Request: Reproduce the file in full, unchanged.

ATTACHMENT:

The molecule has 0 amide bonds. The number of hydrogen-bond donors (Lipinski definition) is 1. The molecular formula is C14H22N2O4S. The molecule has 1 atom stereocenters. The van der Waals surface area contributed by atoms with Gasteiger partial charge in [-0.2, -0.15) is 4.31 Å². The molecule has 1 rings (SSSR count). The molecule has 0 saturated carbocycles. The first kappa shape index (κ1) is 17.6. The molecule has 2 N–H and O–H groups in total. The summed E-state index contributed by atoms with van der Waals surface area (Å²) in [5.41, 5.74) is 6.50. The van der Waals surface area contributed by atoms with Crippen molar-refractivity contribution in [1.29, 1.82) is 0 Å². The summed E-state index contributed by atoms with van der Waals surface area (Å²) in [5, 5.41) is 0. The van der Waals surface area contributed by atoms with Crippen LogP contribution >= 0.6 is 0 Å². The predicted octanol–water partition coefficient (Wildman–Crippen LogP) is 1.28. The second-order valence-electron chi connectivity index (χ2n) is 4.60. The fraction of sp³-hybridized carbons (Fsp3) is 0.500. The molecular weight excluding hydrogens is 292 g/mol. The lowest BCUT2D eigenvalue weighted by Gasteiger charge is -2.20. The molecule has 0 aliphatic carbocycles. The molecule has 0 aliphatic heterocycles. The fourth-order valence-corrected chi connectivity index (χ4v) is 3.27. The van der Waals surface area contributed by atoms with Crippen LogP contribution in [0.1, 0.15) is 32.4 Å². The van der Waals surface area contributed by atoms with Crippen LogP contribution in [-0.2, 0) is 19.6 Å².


The molecule has 0 amide bonds. The number of hydrogen-bond donors (Lipinski definition) is 1. The molecular formula is C14H22N2O4S. The molecule has 1 atom stereocenters. The van der Waals surface area contributed by atoms with Gasteiger partial charge in [-0.2, -0.15) is 4.31 Å². The molecule has 1 rings (SSSR count). The molecule has 0 saturated carbocycles. The first kappa shape index (κ1) is 17.6. The molecule has 2 N–H and O–H groups in total. The summed E-state index contributed by atoms with van der Waals surface area (Å²) in [5.41, 5.74) is 6.50. The van der Waals surface area contributed by atoms with Crippen molar-refractivity contribution in [1.29, 1.82) is 0 Å². The summed E-state index contributed by atoms with van der Waals surface area (Å²) in [5, 5.41) is 0. The van der Waals surface area contributed by atoms with Crippen LogP contribution >= 0.6 is 0 Å². The predicted octanol–water partition coefficient (Wildman–Crippen LogP) is 1.28. The second-order valence-electron chi connectivity index (χ2n) is 4.60. The fraction of sp³-hybridized carbons (Fsp3) is 0.500. The molecular weight excluding hydrogens is 292 g/mol. The lowest BCUT2D eigenvalue weighted by Gasteiger charge is -2.20. The molecule has 0 aliphatic carbocycles. The molecule has 0 aliphatic heterocycles. The fourth-order valence-corrected chi connectivity index (χ4v) is 3.27. The van der Waals surface area contributed by atoms with Crippen LogP contribution in [0.1, 0.15) is 32.4 Å². The van der Waals surface area contributed by atoms with Crippen LogP contribution in [-0.2, 0) is 19.6 Å².